KARACHI: Chief Justice of Pakistan Asif Saeed Khosa said on Friday that false testimony was one of the key flaws in the criminal justice system which no longer would be acceptable, adding that since the apex court had become strict about the issue, about 15 “eyewitnesses” of murder cases were being tried for committing perjury in courts in different parts of the country.
Speaking on justice sector reforms at a ceremony at the Sindh police headquarters, Central Police Office, he warned investigating officers that they could also face consequences if they knowingly brought false witnesses before the courts as they could be tried as accomplices in perjury.
“Since we decided to take up this challenge, I think till now some 15 eyewitnesses of the murder cases are being tried for committing perjury in the courts of law in different parts of Pakistan,” the chief justice said. “The next step will be about those investigating officers who know that the witnesses are false. Why do they put their names in challans as eyewitnesses? They share responsibility. They will be prosecuted as the accomplices of such perjury and we will not spare them.”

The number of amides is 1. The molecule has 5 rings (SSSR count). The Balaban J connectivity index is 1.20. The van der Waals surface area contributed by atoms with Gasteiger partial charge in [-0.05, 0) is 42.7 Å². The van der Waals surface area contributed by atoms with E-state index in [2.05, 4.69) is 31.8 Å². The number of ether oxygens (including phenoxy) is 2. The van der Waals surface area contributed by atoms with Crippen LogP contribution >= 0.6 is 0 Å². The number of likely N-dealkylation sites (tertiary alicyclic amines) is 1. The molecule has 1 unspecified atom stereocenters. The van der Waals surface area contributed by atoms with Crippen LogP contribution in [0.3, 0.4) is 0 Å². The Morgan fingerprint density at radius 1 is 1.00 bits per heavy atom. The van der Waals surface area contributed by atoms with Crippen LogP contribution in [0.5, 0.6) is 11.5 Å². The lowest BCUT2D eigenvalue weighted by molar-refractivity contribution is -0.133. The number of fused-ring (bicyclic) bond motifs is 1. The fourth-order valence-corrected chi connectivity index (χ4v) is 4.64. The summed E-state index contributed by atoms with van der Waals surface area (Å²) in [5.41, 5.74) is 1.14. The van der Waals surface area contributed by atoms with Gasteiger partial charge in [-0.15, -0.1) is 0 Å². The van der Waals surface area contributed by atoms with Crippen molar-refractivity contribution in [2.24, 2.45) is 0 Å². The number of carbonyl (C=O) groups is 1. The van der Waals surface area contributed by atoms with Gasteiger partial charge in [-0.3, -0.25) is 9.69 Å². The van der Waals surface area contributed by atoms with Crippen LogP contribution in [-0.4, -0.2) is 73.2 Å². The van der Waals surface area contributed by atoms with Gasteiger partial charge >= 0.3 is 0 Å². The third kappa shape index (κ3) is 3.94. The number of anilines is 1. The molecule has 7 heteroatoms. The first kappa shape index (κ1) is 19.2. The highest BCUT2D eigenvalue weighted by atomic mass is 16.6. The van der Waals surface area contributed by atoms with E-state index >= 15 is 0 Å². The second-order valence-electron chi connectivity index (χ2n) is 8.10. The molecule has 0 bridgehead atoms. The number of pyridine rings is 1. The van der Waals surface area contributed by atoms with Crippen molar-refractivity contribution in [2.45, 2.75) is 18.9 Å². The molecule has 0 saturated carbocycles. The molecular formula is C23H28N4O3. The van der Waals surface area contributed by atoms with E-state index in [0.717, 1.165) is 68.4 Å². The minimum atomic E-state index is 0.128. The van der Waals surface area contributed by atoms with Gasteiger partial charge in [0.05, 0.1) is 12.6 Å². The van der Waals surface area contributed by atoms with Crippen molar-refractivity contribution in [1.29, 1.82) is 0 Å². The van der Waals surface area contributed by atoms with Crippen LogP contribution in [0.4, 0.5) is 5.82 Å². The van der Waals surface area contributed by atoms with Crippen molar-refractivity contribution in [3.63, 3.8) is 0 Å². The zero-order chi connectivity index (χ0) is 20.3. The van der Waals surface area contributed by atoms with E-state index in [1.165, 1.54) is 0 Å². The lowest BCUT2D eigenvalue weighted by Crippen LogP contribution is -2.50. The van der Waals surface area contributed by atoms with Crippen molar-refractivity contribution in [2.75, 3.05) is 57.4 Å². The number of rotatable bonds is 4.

Police investigation officers warned that they can be tried as accomplices in perjury if they bring false witnesses before courts
He called this part of his speech a “warning” for all the investigating officers in the country that falsehood would not be tolerated.
Chief Justice Khosa was elaborating “two key flaws” in the criminal justice system: falsehood and delays.
“Falsus in uno, falsus in omnibus: false in one respect, false in all respects,” he quoted a Latin phrase to reinforce his point of view. “So if a witness tells a lie in one respect then the entire testimony of the witness will be discarded... We have changed the law. We have given the judgements and very strong judgements. I fortunately was the author of these judgements. It may take some time but once the message goes across that false testimony will not be acceptable, it would serve in longer term.”
Earlier, Chief Justice Khosa along with Justice Gulzar Ahmed chaired a meeting of the police reforms committee at the Supreme Court’s Karachi registry. The police chiefs of the four provinces along with retired IGs Afzal Shigri, Dr Shoaib Suddle, Tariq Parvez and Tariq Khosa attended the meeting.
“The secretary of the Law and Justice Commission presented progress of the public complaints redress mechanism whereby more than 77,000 public complaints were attended by SPs complaints in all the districts out of which more than 57,000 were redressed to the satisfaction of the complainants. The chief justice expressed satisfaction and asked for more effective public awareness of the new system in place,” said an official statement.
The meeting was told that the number of applications before the district courts against police had been reduced by 11 per cent and that of petitions against the law-enforcement agency in the high courts had come down by more than 20pc.